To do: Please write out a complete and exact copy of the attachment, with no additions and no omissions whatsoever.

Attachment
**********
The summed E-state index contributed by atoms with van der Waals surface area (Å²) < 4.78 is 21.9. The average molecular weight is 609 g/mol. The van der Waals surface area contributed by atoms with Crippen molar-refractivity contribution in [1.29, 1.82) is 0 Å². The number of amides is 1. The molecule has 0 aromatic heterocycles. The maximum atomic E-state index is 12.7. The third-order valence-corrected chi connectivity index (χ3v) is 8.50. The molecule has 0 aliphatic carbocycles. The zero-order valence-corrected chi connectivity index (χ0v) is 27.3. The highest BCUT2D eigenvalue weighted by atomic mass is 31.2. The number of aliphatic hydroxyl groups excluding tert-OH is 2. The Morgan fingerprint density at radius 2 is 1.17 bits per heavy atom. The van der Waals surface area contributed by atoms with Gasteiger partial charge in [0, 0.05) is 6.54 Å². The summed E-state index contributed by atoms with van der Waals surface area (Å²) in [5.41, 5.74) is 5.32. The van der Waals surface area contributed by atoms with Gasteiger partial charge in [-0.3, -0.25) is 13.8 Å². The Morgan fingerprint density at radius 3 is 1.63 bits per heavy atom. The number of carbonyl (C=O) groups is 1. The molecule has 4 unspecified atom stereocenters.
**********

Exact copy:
The summed E-state index contributed by atoms with van der Waals surface area (Å²) < 4.78 is 21.9. The average molecular weight is 609 g/mol. The van der Waals surface area contributed by atoms with Crippen molar-refractivity contribution in [1.29, 1.82) is 0 Å². The number of amides is 1. The molecule has 0 aromatic heterocycles. The maximum atomic E-state index is 12.7. The third-order valence-corrected chi connectivity index (χ3v) is 8.50. The molecule has 0 aliphatic carbocycles. The zero-order valence-corrected chi connectivity index (χ0v) is 27.3. The highest BCUT2D eigenvalue weighted by atomic mass is 31.2. The number of aliphatic hydroxyl groups excluding tert-OH is 2. The Morgan fingerprint density at radius 2 is 1.17 bits per heavy atom. The van der Waals surface area contributed by atoms with Gasteiger partial charge in [0, 0.05) is 6.54 Å². The summed E-state index contributed by atoms with van der Waals surface area (Å²) in [5.41, 5.74) is 5.32. The van der Waals surface area contributed by atoms with Gasteiger partial charge in [-0.3, -0.25) is 13.8 Å². The Morgan fingerprint density at radius 3 is 1.63 bits per heavy atom. The number of carbonyl (C=O) groups is 1. The molecule has 4 unspecified atom stereocenters.